Finally, it appears that Wilkins' complaint and supplement do not comply with Federal Rule of Civil Procedure 20, which allows a plaintiff to join as many defendants as he wants in one action, but only so long as the claims arise “out of the same transaction, occurrence, or series of transactions or occurrences” and a common “question of law or fact” arises as to all defendants in the action. Fed.R.Civ.P. 20(a)(2). Rule 20 exists to prevent a plaintiff from “throw[ing] all of his grievances, against dozens of different parties, into one stewpot.” Wheeler v. Wexford Health Sources, Inc., 689 F.3d 680, 683 (7th Cir. 2012). While plaintiff may believe he has legitimate claims challenging jail conditions and the Dane County criminal justice system, it does not appear that his concerns arise from the same transaction or occurrence, nor that his unrelated claims involve a common defendant. As such, even if plaintiff had adequately stated claims related to mental health treatment, racism, retaliation and the ability to vote in jail, it does not appear that he can pursue his challenges to the conditions of confinement of the jail in the same lawsuit as that involving his claims challenging the policies practices of the county more generally.

         Therefore, to proceed further with this lawsuit, plaintiff will be required to file an amended complaint, which the court will take it under advisement for prompt screening under 28 U.S.C. § 1915(e)(2). In preparing his amended complaint, plaintiff should carefully consider which claims he would like to pursue in this lawsuit; if plaintiff's amended complaint includes claims or defendants that violate Rule 20, the court may dismiss inappropriate defendants or sever inappropriately joined claims sua sponte.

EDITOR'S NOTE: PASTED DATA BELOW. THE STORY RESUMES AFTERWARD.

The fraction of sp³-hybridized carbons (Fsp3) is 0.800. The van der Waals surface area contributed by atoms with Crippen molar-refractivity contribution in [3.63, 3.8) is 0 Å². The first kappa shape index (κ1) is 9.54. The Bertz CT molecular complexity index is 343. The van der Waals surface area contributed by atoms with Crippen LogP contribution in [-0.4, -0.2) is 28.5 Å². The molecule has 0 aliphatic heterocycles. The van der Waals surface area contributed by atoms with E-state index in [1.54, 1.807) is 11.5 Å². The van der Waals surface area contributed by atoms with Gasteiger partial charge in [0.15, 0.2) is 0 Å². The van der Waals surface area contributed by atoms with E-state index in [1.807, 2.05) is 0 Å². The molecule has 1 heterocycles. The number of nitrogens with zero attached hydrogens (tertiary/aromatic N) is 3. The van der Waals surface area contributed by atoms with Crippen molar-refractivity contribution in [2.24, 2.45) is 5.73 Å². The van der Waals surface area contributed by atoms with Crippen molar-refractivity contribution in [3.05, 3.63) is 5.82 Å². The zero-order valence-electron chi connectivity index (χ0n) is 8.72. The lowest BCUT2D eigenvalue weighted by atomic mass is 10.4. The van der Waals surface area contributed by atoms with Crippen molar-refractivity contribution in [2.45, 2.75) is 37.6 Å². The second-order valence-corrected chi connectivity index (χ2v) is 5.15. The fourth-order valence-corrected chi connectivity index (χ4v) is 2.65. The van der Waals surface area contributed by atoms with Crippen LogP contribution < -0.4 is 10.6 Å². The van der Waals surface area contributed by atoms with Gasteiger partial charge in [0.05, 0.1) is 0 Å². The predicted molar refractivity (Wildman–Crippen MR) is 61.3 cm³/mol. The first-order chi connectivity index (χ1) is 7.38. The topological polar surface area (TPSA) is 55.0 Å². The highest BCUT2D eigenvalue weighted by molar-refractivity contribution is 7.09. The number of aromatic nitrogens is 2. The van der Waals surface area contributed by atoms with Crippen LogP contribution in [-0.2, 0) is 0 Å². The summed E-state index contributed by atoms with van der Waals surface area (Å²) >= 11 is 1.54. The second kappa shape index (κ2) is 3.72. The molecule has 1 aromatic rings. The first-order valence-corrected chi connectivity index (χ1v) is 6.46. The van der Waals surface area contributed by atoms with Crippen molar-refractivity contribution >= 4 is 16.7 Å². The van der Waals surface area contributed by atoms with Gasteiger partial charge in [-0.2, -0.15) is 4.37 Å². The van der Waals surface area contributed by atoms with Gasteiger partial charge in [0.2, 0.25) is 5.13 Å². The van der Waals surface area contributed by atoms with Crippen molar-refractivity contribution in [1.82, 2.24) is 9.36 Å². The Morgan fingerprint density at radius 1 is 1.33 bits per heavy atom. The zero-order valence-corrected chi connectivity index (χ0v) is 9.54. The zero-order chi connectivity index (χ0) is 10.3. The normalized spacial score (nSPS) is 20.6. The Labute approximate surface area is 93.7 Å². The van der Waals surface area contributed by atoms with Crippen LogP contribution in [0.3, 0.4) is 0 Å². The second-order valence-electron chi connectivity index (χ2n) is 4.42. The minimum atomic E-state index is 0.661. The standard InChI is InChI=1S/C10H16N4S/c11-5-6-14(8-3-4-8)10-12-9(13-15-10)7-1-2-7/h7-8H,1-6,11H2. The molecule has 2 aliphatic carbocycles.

More practically, he should draft it as if he is telling a story to someone who knows nothing about his situation. This means that he should explain: (1) what happened to make him believe he has a legal claim; (2) when it happened; (3) who did it; (4) why; and (5) how the court can assist him in relation to those events. Plaintiff should set forth his allegations in separate, numbered paragraphs using short and plain statements. As best he can, plaintiff should also tell his story chronologically, inserting allegations related to each defendant at the time in the chronology of events they became involved. Most importantly, plaintiff should not set forth details that do not relate directly to his claims, nor should he repeat any of the allegations comprising his claims or devote paragraphs to legal arguments or general grievances about defendants.

         After he finishes drafting his amended complaint, plaintiff should review it and consider whether it could be understood by someone who is not familiar with the facts of his case. If not, he should make necessary changes.

         Finally, the court is denying plaintiff's motions for assistance in recruiting counsel as premature. At this stage, plaintiff's only obligation is to review this order and draft a proposed amended complaint using the standards set forth above. Wilkins' filings, while rambling and lacking in specificity, do not suggest that he is unable to complete the task at hand. Accordingly, the court is denying these motions, but the denial will be without prejudice to his ability to renew this request if the court grants him leave to proceed and he discovers that the legal and factual difficulty of this case exceeds his ability to litigate it.

         ORDER

         IT IS ORDERED that:

         1. Plaintiff Herbert Gregory Wilkins' motion to ...